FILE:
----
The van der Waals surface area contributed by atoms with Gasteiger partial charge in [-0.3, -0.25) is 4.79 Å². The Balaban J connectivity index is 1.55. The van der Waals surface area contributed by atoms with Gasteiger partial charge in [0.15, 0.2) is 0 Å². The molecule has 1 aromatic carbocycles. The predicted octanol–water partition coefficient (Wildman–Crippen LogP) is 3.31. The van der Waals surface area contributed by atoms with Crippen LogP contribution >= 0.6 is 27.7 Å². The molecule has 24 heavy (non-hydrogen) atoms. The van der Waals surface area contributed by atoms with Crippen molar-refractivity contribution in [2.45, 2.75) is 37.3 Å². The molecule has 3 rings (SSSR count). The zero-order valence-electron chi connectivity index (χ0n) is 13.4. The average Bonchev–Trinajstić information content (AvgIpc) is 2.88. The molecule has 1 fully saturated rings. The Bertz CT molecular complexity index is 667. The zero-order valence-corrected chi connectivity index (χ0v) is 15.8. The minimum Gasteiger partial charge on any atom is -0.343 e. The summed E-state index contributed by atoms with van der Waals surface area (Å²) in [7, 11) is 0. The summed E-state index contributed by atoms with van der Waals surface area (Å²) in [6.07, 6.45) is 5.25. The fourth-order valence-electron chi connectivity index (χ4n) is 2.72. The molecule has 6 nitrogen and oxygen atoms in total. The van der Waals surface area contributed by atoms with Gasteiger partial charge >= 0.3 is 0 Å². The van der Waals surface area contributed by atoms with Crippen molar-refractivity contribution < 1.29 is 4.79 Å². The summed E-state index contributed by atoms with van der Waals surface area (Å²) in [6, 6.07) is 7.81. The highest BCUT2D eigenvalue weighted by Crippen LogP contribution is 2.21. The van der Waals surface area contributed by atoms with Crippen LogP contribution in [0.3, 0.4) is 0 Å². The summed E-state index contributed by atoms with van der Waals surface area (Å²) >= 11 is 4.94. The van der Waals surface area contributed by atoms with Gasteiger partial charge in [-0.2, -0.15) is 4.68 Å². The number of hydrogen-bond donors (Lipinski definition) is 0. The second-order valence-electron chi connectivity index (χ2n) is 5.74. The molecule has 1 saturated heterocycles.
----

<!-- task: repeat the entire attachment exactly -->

The van der Waals surface area contributed by atoms with Gasteiger partial charge in [-0.3, -0.25) is 4.79 Å². The Balaban J connectivity index is 1.55. The van der Waals surface area contributed by atoms with Gasteiger partial charge in [0.15, 0.2) is 0 Å². The molecule has 1 aromatic carbocycles. The predicted octanol–water partition coefficient (Wildman–Crippen LogP) is 3.31. The van der Waals surface area contributed by atoms with Crippen LogP contribution >= 0.6 is 27.7 Å². The molecule has 24 heavy (non-hydrogen) atoms. The van der Waals surface area contributed by atoms with Crippen molar-refractivity contribution in [2.45, 2.75) is 37.3 Å². The molecule has 3 rings (SSSR count). The zero-order valence-electron chi connectivity index (χ0n) is 13.4. The average Bonchev–Trinajstić information content (AvgIpc) is 2.88. The molecule has 1 fully saturated rings. The Bertz CT molecular complexity index is 667. The zero-order valence-corrected chi connectivity index (χ0v) is 15.8. The minimum Gasteiger partial charge on any atom is -0.343 e. The summed E-state index contributed by atoms with van der Waals surface area (Å²) in [7, 11) is 0. The summed E-state index contributed by atoms with van der Waals surface area (Å²) in [6.07, 6.45) is 5.25. The fourth-order valence-electron chi connectivity index (χ4n) is 2.72. The molecule has 6 nitrogen and oxygen atoms in total. The van der Waals surface area contributed by atoms with Gasteiger partial charge >= 0.3 is 0 Å². The van der Waals surface area contributed by atoms with Crippen molar-refractivity contribution < 1.29 is 4.79 Å². The summed E-state index contributed by atoms with van der Waals surface area (Å²) in [6, 6.07) is 7.81. The highest BCUT2D eigenvalue weighted by Crippen LogP contribution is 2.21. The van der Waals surface area contributed by atoms with Crippen LogP contribution in [0.3, 0.4) is 0 Å². The summed E-state index contributed by atoms with van der Waals surface area (Å²) >= 11 is 4.94. The van der Waals surface area contributed by atoms with Gasteiger partial charge in [-0.2, -0.15) is 4.68 Å². The number of hydrogen-bond donors (Lipinski definition) is 0. The second-order valence-electron chi connectivity index (χ2n) is 5.74. The molecule has 1 saturated heterocycles.